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  • Writer's pictureJolie Radunich

The more edtech experience you have, the more meaningful avatars can be

The earliest avatar I remember creating was for the Yahoo email account I made in 4th grade.

I designed it to look as much like my real-life self as I could. From a range of possibilities, I could create a digital version of myself in a few clicks.

Avatars are fused into edtech products to get kids excited and motivated to learn.

The kids who grow up to work in the edtech industry have the opportunity to design their most complex avatar yet.

Here's how building avatars progresses over time, from a kid's in-app experience to an adult who wants to channel their edtech kid at work.

The idea of a kid avatar in edtech platforms

It's easier to learn when you're engaged.

When we're young, we already love to recreate our environments by playing dress up or pretend.

Giving kids ownership of a virtual character while they're learning creates a chance to motivate even more reluctant learners to log on more.

Costumes and accessories are meaningful rewards to kids when they're coupled with earning points, coins, or whatever currency they're playing/learning for.

But they're more than an add-on, especially as the years go on.

Learning with avatars is more than skin deep

Kids can design their avatars as digital versions of themselves. I had the tendency to personalize my avatars' faces as "the best version of me," just like with my Yahoo email avatar.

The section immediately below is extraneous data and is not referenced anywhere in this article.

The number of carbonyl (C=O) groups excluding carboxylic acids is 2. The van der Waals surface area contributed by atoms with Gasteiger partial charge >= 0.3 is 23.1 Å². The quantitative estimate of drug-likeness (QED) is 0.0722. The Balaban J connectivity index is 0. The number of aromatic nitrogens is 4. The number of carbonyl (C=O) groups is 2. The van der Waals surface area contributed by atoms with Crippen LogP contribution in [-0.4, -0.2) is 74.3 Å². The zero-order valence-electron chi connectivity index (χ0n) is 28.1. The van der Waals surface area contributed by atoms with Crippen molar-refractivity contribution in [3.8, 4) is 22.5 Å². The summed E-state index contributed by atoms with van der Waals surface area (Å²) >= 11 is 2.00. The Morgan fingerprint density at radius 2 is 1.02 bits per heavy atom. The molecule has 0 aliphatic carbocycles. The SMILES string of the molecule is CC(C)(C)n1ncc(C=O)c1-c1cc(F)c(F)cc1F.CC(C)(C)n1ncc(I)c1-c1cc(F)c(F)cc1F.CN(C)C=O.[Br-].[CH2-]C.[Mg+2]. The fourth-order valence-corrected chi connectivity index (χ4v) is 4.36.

They can also choose to step outside who they are when they're creating their virtual character. Making decisions as another character encourages freedom of expression, similar to the agency kids have to make choices when they play pretend.

I had more fun with my clothing and accessories. The more learning I logged, the more eccentric I dared myself to look.

With this super-version of me, it felt great to see my digital self earning points and leveling up my learning.

In a funny way, it was like my avatar allowed me to look myself in the mirror and pat myself on the back.

Bringing edtech user moments like this to our edtech jobs can impact how we show up at work.

Designing an avatar for your edtech job

You may think avatars are meant for kids. I see an opportunity to embrace them in your work. You can start by challenging yourself to think about them in a different way.

When you were a kid, your avatar could represent the best version of your natural self, or be someone totally different.

Now, you can choose to show up to work as the best version of your natural self. Or create an alter ego focused on bringing out the character traits you'd like to have in your job.

This adult avatar is no longer confined to a static image or 3D character that represented your kid self on a screen. Think of it as an evolving, personal project.

As a kid, you earned stars, points, or accessories for leveling up while using an edtech product.

Today, the rewards for showing up as your avatar are customized to what a reward looks like for you:

  • A sense of team bonding

  • Special project assignments

  • Boosted purpose in your role

Channel your edtech kid

Think about the times you used avatars in your play. Don't feel like you have to limit your experiences to education or edtech outlets.

Here's my personal shortlist if you're feeling stuck:

  • Wii Sports

  • Barbie Girls Virtual World

  • The Sims FreePlay

  • Bratz: Girls Really Rock

The point of making this list is to be able to call out the memories and emotions that went along with designing and using these avatars.

With these feelings in mind, it's up to you to decide how you want to show up to work.

Because there's no reason you can't feel the same energy and sense of purpose you had creating your avatar, at your edtech job.

Find more ways to find your sense of purpose at work by subscribing to the Channel Your Edtech Kid monthly newsletter!

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